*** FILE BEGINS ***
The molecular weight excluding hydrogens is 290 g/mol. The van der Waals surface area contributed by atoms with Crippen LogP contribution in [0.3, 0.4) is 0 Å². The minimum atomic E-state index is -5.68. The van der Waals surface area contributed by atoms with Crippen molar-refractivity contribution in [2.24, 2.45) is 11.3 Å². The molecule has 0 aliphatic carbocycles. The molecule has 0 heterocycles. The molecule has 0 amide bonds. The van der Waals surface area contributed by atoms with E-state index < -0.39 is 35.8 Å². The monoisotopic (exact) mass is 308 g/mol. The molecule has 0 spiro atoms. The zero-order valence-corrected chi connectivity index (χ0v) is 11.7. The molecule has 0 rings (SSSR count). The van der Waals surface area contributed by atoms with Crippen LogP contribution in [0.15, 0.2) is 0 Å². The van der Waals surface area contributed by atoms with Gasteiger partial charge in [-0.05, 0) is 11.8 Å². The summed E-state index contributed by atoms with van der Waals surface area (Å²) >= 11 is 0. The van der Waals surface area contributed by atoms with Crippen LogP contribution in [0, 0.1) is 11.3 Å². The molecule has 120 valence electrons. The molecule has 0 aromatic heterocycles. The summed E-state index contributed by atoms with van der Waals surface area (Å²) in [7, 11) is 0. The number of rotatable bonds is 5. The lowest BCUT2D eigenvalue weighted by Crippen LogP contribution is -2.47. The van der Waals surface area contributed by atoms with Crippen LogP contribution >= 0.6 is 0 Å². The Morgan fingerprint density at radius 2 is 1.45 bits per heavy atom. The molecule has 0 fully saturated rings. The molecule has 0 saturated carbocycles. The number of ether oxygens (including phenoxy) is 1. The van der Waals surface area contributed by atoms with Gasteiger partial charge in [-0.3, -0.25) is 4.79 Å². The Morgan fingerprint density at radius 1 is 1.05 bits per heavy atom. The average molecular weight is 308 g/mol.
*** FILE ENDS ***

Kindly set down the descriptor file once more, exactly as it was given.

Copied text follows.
The molecular weight excluding hydrogens is 290 g/mol. The van der Waals surface area contributed by atoms with Crippen LogP contribution in [0.3, 0.4) is 0 Å². The minimum atomic E-state index is -5.68. The van der Waals surface area contributed by atoms with Crippen molar-refractivity contribution in [2.24, 2.45) is 11.3 Å². The molecule has 0 aliphatic carbocycles. The molecule has 0 heterocycles. The molecule has 0 amide bonds. The van der Waals surface area contributed by atoms with E-state index < -0.39 is 35.8 Å². The monoisotopic (exact) mass is 308 g/mol. The molecule has 0 spiro atoms. The zero-order valence-corrected chi connectivity index (χ0v) is 11.7. The molecule has 0 rings (SSSR count). The van der Waals surface area contributed by atoms with Crippen LogP contribution in [0.15, 0.2) is 0 Å². The van der Waals surface area contributed by atoms with Gasteiger partial charge in [-0.05, 0) is 11.8 Å². The summed E-state index contributed by atoms with van der Waals surface area (Å²) >= 11 is 0. The van der Waals surface area contributed by atoms with Crippen LogP contribution in [0, 0.1) is 11.3 Å². The molecule has 120 valence electrons. The molecule has 0 aromatic heterocycles. The summed E-state index contributed by atoms with van der Waals surface area (Å²) in [7, 11) is 0. The number of rotatable bonds is 5. The lowest BCUT2D eigenvalue weighted by Crippen LogP contribution is -2.47. The van der Waals surface area contributed by atoms with Crippen LogP contribution >= 0.6 is 0 Å². The Morgan fingerprint density at radius 2 is 1.45 bits per heavy atom. The molecule has 0 fully saturated rings. The molecule has 0 saturated carbocycles. The number of ether oxygens (including phenoxy) is 1. The van der Waals surface area contributed by atoms with Gasteiger partial charge in [-0.3, -0.25) is 4.79 Å². The Morgan fingerprint density at radius 1 is 1.05 bits per heavy atom. The average molecular weight is 308 g/mol.